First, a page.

MULTIGENERATIONAL HOMES OR CROWDED HOUSING
If you live in close quarters with multiple people, such as roommates in a small apartment, or a home with a large extended family, there are ways to help you protect the most vulnerable members in your household.
The key part to remember that if your household contains one or more vulnerable individuals, then everyone should act as if they, themselves, are at higher risk.
What steps can I, and my household, take to reduce our risk of getting COVID-19?
- Practice everyday preventive actions to help reduce your risk of getting sick
- Make sure everyone in your home is doing the same – especially children and those who are at risk
- Avoid close contact with people who are sick
- Connect with others in a safe way
- Limit trips out of the house.
– If you must leave the household, wear a mask, and stay at least 6 feet, or about two arms’ lengths, away from others.
- Know what to do and who to contact if you get sick. Create a household plan of action:
– Talk with the people who need to be included in your plan, and discuss what to do if a COVID-19 outbreak occurs in your household
– Plan ways to care for those who might be at greater risk for serious complications.
– Get to know your neighbors and find out if your neighborhood has a website or social media page to stay connected.
– Create a list of local organizations that your household can contact if you need access to information, healthcare services, support, and resources.
– Create an emergency contact list of family, friends, neighbors, carpool drivers, health care providers, teachers, employers, the local public health department, and other community resources
If you need to share a room with someone who is sick:
- Open a window, if possible.
– Do not open windows and doors if doing so poses a safety or health risk to household members (e.g., risk of falling or triggering asthma symptoms).
- Maintain at least 6 feet between beds, if possible. If this isn’t possible, sleep head to toe.
- Put a curtain around or place another physical divider (e.g., shower curtain, large cardboard poster board, quilt, or large bedspread) to separate the sick person’s bed.
If you need to share a bathroom with someone who is sick, the person who is sick should clean and disinfect the commonly touched surfaces in the bathroom after each use. If this is not possible, the person who does the cleaning should:
- Open outside doors and windows before entering the bathroom, if possible. If you have one, turn on the bathroom ventilating fan.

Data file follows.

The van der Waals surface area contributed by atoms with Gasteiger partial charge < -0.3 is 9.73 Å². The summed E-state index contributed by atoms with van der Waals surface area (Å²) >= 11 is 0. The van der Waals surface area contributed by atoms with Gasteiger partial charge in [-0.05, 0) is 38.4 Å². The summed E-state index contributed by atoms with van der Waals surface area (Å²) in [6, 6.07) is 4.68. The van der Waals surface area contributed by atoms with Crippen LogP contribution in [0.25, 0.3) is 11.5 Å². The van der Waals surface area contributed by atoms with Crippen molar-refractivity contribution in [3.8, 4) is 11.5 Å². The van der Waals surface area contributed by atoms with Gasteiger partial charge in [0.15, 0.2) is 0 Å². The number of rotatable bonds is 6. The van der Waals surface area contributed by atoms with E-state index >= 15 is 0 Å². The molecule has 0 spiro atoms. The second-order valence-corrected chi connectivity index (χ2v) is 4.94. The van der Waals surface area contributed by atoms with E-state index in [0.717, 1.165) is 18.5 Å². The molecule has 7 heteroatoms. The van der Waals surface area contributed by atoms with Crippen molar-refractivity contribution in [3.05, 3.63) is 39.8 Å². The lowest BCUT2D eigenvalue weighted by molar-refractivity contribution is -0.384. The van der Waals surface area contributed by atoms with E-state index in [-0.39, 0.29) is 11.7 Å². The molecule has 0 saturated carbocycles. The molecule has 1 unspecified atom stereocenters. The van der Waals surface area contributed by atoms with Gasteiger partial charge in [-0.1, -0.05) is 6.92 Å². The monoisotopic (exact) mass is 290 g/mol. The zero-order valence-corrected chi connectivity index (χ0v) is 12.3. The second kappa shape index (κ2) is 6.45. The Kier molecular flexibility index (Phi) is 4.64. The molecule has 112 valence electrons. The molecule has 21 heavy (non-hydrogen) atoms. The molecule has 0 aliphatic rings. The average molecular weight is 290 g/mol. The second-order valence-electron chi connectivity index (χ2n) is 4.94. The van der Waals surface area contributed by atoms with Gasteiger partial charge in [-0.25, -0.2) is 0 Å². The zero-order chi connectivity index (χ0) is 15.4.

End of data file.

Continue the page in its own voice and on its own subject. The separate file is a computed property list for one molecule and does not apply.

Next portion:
- Wait as long as possible before entering the room to clean and disinfect or to use the bathroom.
- Ensure safe and correct use and storage of disinfectants, including storing products securely away from children.
- Wear disposable gloves when cleaning and wash your hands immediately afterwards.
Can children spend time with older adults and/or people with chronic medical conditions?
- If you live with elders or people at increased risk for severe illness from COVID-19, such as diabetes or serious heart conditions, consider separating children from them if the children have frequent interactions with those outside the household (like at childcare or other settings)
- Elders and people who have underlying medical conditions, such as diabetes or serious heart conditions, should avoid caring for the children in their household, if possible. If people at higher risk must care for the children in their household, the children in their care should not have contact with people outside the household. Members of the household who are at higher risk should also avoid caring for people of any age who are sick.
- Consider postponing visits or trips to see older friends or family members with underlying medical conditions while there are high levels of transmission (or high number of COVID-19 cases) in your community
- Take steps to help protect children from COVID-19 in order to reduce them spreading the virus.
Can children hang out with their friends?
Anyone meeting unsafely in groups can put everyone at risk. The key to slow the spread of COVID-19 is to practice social distancing. Children should not have in-person playdates with children from other households. If playing outside their own homes, it is essential that they remain 6 feet from anyone who is not in their own household.
Someone in my household has an underlying medical condition. What additional steps should we take?
- Make sure they have access to 2 weeks of medications and supplies in case you need to stay home for prolonged periods.
- If they receive any support care services in the home, such as services from personal care attendants, direct support professionals, or therapists, make plans for what to do if their direct care providers or anyone in the home gets sick.
- For children, consider identifying potential alternative caregivers, in case their regular caregivers become sick and are unable to care for the children. If possible, these alternative caregivers should not be at increased risk for severe illness from COVID-19 themselves. Make sure these caregivers take extra precautions if any children have a disability.